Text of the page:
As for what formula you should choose, well…
First up, put down that lotion. While they have their uses, your typical off-the-shelf lotion is much more liable to irritate than an ointment or cream, and it's less effective.
Talking of irritants, you should also avoid scented formulas – and don’t even think about any products that contain retinoids, alcohol or alpha-hydroxy acids. Giving these ingredients a wide berth both minimises the risk of adverse reactions and allows your skin to retain its natural oils.
Ingredients that you should seek out are oils, which can be a major source of vitamins, minerals and fatty acids. From jojoba oil, the chemical structure of which closely resembles our skin's own sebum, to argan oil, which unfailingly delivers on its massive hype, there are options aplenty.
One of our personal favourites is the Mauli Surrender Body Oil, an indulgent formula that draws on ayuverdic rituals for its unique character. Camomile, ylang-ylang and vetiver are blended with oils derived from sesame and sweet almond, creating a fusion that's as potent as it is luxurious.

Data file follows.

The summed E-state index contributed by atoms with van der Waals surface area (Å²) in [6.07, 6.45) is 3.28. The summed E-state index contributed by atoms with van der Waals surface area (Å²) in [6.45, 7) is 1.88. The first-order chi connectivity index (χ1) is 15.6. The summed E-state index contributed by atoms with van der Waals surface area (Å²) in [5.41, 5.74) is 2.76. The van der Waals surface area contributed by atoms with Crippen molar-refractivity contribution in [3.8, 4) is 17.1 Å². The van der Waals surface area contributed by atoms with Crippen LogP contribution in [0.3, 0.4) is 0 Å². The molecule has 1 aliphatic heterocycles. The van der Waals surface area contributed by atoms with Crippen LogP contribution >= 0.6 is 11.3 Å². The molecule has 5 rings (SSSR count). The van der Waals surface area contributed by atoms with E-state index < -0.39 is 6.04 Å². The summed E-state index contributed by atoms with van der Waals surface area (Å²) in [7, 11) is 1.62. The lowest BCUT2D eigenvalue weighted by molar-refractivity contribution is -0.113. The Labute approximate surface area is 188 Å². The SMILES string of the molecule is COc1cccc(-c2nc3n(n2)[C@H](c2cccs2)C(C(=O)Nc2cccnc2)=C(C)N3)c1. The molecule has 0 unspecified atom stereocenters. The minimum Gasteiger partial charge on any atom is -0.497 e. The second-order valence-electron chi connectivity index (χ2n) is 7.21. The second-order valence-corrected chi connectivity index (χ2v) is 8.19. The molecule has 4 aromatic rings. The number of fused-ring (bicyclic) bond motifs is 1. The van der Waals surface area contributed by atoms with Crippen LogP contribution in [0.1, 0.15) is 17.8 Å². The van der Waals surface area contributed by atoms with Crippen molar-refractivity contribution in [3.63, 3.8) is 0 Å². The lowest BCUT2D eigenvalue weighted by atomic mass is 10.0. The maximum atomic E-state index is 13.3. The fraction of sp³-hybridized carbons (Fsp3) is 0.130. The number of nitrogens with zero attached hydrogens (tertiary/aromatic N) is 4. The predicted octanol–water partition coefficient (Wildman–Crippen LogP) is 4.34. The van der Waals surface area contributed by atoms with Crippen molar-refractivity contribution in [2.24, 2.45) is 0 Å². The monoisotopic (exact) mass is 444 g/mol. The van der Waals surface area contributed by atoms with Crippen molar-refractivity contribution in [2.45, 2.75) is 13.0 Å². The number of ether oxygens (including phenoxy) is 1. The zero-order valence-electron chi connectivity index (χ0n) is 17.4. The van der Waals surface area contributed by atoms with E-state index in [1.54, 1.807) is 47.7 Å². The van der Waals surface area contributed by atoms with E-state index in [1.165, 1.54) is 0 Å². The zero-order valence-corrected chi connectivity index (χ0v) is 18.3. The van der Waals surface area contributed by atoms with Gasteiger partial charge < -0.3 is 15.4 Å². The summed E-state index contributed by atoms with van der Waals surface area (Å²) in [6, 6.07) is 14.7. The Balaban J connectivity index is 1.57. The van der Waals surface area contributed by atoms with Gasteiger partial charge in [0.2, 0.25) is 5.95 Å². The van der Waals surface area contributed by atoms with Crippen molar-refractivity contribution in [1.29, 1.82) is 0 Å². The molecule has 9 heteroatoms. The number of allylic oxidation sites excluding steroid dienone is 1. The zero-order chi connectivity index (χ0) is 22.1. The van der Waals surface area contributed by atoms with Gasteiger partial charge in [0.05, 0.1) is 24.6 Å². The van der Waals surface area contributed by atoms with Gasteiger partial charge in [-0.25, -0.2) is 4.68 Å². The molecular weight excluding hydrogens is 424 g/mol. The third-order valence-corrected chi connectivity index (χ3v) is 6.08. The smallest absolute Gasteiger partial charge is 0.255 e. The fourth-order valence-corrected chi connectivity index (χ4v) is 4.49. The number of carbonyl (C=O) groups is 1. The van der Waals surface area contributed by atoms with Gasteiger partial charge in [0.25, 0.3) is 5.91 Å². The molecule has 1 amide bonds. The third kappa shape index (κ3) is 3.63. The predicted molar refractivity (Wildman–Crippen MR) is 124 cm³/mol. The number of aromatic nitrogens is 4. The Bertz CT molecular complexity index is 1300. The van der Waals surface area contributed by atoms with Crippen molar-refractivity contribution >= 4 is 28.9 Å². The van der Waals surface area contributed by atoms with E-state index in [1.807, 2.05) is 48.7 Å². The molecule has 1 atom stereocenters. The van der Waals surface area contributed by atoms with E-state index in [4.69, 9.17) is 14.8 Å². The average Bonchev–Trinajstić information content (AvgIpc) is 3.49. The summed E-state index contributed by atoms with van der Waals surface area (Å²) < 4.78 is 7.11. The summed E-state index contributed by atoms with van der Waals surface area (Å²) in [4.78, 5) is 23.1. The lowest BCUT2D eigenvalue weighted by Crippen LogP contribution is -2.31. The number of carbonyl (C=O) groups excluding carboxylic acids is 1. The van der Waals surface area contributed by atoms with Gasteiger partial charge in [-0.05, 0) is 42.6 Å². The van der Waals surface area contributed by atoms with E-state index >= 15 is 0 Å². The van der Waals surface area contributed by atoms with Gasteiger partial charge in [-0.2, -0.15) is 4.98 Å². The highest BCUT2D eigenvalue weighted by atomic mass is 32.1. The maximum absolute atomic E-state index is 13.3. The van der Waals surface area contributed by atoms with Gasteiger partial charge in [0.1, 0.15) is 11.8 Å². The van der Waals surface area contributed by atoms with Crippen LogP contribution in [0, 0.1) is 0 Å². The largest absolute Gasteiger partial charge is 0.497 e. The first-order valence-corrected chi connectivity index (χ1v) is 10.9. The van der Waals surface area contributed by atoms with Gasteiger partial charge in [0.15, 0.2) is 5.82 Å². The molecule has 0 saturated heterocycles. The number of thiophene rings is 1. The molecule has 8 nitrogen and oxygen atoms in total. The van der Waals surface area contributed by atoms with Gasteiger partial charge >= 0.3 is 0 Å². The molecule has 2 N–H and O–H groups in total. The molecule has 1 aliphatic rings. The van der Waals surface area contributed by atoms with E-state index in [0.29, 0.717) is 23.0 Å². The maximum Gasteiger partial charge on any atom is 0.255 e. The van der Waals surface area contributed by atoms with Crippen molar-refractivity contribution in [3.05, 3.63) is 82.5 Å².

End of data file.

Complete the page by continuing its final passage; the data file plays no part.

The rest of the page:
Shea butter is another super-ingredient that's more than deserving of its reputation. Thanks to a dense concentration of fatty acids and vitamins – not to mention a number of anti-inflammatory and healing benefits – it provides quick and effective relief to skin that's skirting the danger zone.
Fushi Organic Virgin Unrefined Shea Butter displays these virtues better than most, and that's down to its pure, unprocessed nature. Rather than ram all kinds of synthetic materials into the blend, the folk at Fushi allow the star ingredient to shine through, delivering a generous dose of vitamins A, E and F to complexions that most need it.
Also keep your eyes peeled for anything that contains hyaluronic acid, lactic acid, urea, dimethicone, glycerin, lanolin, mineral oil, and petrolatum. These ingredients are certainly harsher, and therefore not suitable for everyone, but can deliver exceptional results when applied to the right skin type.
Wear lip balm
Chances are that winter's already done a number on your lips, which are often the first place to exhibit signs of dryness. Their susceptibility to becoming raw and chapped is, of course, all the more inconvenient when you consider that the mouth is situated slap bang in the centre of your face. So it makes a lot of sense to invest in a decent lip balm. Trust your senses here, as a lip balm that feels tingly or irritable on application can end up doing more harm than good.